Eyewear QC


The initial response was positive, people were excited about a new product, a new push in technology. But ultimately, Google pulled the product out of the market in 2015. 

Speculations as to why Google Glass failed post-launch can be split into a few categories: 

What was wrong with Google Glass?


Many people were concerned about the safety of Google Glass, especially for everyday use. The camera and video recording capabilities meant that people could be taking pictures of you, without you even knowing. This raised lots of privacy concerns and a wealth of ways to exploit the capabilities of Google Glass for privacy invasion ideas. 


Besides safety, lots of people also questioned the legitimate use of a product like Google Glass. Sure it sounded cool, being able to control everything hands-free, but the product technically didn’t solve any problems. There just simply wasn’t much demand for something like this, at least not at the time or in a user-friendly way. 


smart glasses

The physical product itself was not very attractive. It looked kind of awkward, sat on the face funny and some even said it still looked like it was in the prototype stage. To make matters worse, during events and showcases, Google Glass would not work or work very slowly. Solidifying the draft-like opinions users had in their minds. 

Many still make fun on the Google Glass to-date, but most would argue that the product was not a failure, but rather helped catapult the idea forward. So much so, that Google has revised its Glass since (once is 2017 with Enterprise Edition), and now in 2019 we’re getting another re-do, the Enterprise Edition 2. 

The future of smart glasses

Even though smart glasses have had a rough start, they haven’t completely failed, but rather, left a unique mark in the industry. The potential capabilities of these glasses are huge — so it’s no wonder that companies keep trying to develop the product. So much so that even Apple has reportedly begun development on something similar.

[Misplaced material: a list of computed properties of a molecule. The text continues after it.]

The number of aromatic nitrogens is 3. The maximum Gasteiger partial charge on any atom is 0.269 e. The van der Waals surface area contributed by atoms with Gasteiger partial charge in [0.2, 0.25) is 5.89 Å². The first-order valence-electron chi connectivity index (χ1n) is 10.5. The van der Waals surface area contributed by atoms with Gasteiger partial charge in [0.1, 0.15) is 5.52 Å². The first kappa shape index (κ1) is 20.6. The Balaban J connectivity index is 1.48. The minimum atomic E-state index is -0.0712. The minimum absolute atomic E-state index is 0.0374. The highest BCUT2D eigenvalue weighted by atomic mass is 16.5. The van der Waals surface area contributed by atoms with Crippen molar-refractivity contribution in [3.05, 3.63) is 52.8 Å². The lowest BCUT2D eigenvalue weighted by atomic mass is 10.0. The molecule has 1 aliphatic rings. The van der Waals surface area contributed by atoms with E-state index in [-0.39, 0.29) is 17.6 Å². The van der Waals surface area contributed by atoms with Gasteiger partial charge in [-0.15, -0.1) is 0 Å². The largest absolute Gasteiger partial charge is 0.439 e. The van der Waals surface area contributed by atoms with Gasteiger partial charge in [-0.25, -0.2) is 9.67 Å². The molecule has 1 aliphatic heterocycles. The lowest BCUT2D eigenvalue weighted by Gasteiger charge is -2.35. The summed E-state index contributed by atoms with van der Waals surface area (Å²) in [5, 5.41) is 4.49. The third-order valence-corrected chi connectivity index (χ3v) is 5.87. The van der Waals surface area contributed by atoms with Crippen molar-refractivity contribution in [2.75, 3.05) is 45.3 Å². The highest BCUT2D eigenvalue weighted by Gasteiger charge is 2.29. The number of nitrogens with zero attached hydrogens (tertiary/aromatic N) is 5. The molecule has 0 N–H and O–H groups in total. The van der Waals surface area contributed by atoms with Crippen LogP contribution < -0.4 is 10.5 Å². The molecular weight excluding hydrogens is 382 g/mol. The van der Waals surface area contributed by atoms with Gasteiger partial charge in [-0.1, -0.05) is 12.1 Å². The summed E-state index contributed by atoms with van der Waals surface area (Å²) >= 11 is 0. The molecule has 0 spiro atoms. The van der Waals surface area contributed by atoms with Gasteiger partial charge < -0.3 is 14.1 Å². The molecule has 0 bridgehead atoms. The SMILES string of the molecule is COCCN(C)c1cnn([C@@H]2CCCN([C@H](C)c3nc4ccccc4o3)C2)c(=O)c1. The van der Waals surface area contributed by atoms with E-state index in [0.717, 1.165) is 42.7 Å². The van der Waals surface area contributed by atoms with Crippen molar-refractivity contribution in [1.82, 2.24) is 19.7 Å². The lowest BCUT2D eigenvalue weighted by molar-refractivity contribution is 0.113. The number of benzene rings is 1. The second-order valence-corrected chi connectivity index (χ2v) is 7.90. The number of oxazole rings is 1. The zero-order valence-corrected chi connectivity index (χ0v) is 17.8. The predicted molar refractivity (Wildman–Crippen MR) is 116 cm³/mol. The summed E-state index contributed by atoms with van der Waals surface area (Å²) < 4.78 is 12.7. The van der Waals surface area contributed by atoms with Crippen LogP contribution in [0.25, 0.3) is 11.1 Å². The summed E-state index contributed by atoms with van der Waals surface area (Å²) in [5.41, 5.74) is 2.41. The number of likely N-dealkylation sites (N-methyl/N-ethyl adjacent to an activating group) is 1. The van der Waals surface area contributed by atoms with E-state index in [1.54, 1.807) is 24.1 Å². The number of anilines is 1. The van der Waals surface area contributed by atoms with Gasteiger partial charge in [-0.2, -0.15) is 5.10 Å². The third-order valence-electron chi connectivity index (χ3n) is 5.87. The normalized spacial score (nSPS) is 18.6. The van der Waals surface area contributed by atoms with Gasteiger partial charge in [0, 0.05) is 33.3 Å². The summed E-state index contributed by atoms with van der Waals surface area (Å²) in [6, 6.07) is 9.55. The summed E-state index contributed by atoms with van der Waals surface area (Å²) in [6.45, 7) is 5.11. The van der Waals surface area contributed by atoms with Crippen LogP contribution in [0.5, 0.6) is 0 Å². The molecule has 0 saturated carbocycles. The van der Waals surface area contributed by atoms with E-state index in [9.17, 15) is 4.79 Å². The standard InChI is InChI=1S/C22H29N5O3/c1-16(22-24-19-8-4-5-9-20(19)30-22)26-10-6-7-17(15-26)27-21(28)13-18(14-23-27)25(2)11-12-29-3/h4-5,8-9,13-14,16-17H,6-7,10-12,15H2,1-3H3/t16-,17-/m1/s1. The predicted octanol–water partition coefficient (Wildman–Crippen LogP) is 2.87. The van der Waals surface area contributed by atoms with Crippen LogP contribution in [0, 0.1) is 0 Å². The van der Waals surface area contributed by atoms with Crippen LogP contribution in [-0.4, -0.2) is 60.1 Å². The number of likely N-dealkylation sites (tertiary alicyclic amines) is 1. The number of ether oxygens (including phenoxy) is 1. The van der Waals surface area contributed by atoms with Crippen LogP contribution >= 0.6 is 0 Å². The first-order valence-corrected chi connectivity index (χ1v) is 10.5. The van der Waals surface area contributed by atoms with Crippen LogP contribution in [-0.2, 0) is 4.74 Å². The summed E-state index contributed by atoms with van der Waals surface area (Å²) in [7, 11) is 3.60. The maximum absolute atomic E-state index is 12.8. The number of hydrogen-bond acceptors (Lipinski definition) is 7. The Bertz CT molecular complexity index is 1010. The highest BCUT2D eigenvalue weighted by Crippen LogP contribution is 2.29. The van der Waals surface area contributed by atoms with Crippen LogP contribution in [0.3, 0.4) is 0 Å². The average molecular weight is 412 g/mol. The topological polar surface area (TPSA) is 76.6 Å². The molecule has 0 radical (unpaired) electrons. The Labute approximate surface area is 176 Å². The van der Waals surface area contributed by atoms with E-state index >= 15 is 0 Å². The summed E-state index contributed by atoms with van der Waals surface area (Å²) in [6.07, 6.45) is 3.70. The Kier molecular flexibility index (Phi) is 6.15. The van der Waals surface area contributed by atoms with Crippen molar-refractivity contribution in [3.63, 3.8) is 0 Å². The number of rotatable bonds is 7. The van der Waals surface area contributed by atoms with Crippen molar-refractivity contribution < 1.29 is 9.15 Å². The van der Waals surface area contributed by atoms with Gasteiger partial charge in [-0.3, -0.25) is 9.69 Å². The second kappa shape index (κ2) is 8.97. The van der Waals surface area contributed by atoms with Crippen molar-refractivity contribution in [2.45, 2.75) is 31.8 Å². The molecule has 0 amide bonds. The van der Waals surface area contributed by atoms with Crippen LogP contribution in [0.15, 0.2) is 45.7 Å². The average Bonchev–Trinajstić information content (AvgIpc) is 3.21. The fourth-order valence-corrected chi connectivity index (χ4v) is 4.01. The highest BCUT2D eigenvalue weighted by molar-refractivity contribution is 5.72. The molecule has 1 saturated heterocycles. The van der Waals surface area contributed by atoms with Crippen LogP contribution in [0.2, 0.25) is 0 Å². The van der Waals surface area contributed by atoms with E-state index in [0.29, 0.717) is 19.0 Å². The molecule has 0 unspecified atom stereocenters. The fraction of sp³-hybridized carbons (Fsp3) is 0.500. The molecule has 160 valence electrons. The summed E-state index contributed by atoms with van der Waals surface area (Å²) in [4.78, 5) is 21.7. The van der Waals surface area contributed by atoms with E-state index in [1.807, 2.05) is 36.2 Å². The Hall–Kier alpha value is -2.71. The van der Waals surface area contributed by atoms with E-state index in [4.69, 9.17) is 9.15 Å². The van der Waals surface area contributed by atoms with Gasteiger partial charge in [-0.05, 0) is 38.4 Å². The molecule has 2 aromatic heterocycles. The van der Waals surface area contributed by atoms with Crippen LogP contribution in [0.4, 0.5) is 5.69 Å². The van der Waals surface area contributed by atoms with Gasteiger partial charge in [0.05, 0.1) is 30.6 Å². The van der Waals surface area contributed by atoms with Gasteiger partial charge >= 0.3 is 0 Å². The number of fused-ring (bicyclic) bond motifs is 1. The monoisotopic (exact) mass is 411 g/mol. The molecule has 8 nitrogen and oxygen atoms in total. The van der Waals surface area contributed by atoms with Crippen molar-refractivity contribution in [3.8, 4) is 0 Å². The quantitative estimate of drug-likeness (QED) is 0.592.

Broader technology  & eyewear

smart glasses

Besides smart glasses, there have been other integrations between technology and eyewear (which seems to have more success). 

  • Virtual reality headwear, Oculus, primarily used for gaming. This headset includes specialised VR displays, positional audio & infrared tracking system. 
  • At HKOF, we mentioned, nuVisions, a technology and eyewear integrated product where users can virtually “try on” eyewear using their virtual eyewear customization software. 
  • Bose created an eyewear product with built-in speakers for an immersive audio experience. 

These are just a few examples to see the applications of integrated eyewear. There have also been numerous examples of integrated eyewear being used in the healthcare industry to improve services. 

So it seems, smart glasses & integrated eyewear are not slowing down for the next few years.


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Zenobia Chan

Zenobia Chan is PEL's General Manager, and has been working in the eyewear industry for over 17 years. She has been involved in the entire supply chain from research and development, to order fulfillment, quality management, auditing and product compliance. She established PEL from scratch and is an annual seminar speaker at the MIDO and Hong Kong Optical Fair.